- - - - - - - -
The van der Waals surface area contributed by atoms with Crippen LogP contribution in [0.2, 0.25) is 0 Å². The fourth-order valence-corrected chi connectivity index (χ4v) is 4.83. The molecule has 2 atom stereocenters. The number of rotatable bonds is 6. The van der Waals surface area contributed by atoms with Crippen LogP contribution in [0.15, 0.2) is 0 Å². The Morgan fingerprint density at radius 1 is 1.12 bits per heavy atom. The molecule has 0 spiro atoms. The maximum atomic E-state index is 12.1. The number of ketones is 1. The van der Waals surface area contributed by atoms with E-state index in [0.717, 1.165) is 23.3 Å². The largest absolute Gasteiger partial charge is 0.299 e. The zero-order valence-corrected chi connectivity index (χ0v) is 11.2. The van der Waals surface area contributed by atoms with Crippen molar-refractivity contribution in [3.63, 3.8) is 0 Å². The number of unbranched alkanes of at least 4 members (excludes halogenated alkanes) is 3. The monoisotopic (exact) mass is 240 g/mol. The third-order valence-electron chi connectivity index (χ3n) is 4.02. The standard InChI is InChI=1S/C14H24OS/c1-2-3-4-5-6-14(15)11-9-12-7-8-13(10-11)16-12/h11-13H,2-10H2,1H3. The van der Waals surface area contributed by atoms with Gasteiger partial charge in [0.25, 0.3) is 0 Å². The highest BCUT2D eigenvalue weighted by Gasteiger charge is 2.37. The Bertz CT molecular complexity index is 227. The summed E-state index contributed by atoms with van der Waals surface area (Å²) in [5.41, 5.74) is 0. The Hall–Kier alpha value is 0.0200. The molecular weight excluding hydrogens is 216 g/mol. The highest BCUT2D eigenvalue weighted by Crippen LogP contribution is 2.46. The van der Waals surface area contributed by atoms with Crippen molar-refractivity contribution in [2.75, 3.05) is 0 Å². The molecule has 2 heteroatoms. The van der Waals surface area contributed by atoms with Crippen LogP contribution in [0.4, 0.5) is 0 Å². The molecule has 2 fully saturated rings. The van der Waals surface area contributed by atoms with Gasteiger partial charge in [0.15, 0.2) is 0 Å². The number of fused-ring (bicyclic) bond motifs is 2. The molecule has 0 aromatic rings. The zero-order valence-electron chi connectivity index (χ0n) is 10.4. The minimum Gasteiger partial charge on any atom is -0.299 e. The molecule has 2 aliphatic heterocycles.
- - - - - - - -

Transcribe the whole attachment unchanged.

The van der Waals surface area contributed by atoms with Crippen LogP contribution in [0.2, 0.25) is 0 Å². The fourth-order valence-corrected chi connectivity index (χ4v) is 4.83. The molecule has 2 atom stereocenters. The number of rotatable bonds is 6. The van der Waals surface area contributed by atoms with Crippen LogP contribution in [0.15, 0.2) is 0 Å². The Morgan fingerprint density at radius 1 is 1.12 bits per heavy atom. The molecule has 0 spiro atoms. The maximum atomic E-state index is 12.1. The number of ketones is 1. The van der Waals surface area contributed by atoms with E-state index in [0.717, 1.165) is 23.3 Å². The largest absolute Gasteiger partial charge is 0.299 e. The zero-order valence-corrected chi connectivity index (χ0v) is 11.2. The van der Waals surface area contributed by atoms with Crippen molar-refractivity contribution in [3.63, 3.8) is 0 Å². The number of unbranched alkanes of at least 4 members (excludes halogenated alkanes) is 3. The monoisotopic (exact) mass is 240 g/mol. The third-order valence-electron chi connectivity index (χ3n) is 4.02. The standard InChI is InChI=1S/C14H24OS/c1-2-3-4-5-6-14(15)11-9-12-7-8-13(10-11)16-12/h11-13H,2-10H2,1H3. The van der Waals surface area contributed by atoms with Gasteiger partial charge in [0.25, 0.3) is 0 Å². The highest BCUT2D eigenvalue weighted by Gasteiger charge is 2.37. The Bertz CT molecular complexity index is 227. The summed E-state index contributed by atoms with van der Waals surface area (Å²) in [5.41, 5.74) is 0. The Hall–Kier alpha value is 0.0200. The molecular weight excluding hydrogens is 216 g/mol. The highest BCUT2D eigenvalue weighted by Crippen LogP contribution is 2.46. The van der Waals surface area contributed by atoms with Crippen molar-refractivity contribution in [2.75, 3.05) is 0 Å². The molecule has 2 heteroatoms. The van der Waals surface area contributed by atoms with Crippen LogP contribution in [0.4, 0.5) is 0 Å². The molecule has 2 fully saturated rings. The van der Waals surface area contributed by atoms with Gasteiger partial charge in [0.15, 0.2) is 0 Å². The number of fused-ring (bicyclic) bond motifs is 2. The molecule has 0 aromatic rings. The zero-order valence-electron chi connectivity index (χ0n) is 10.4. The minimum Gasteiger partial charge on any atom is -0.299 e. The molecule has 2 aliphatic heterocycles.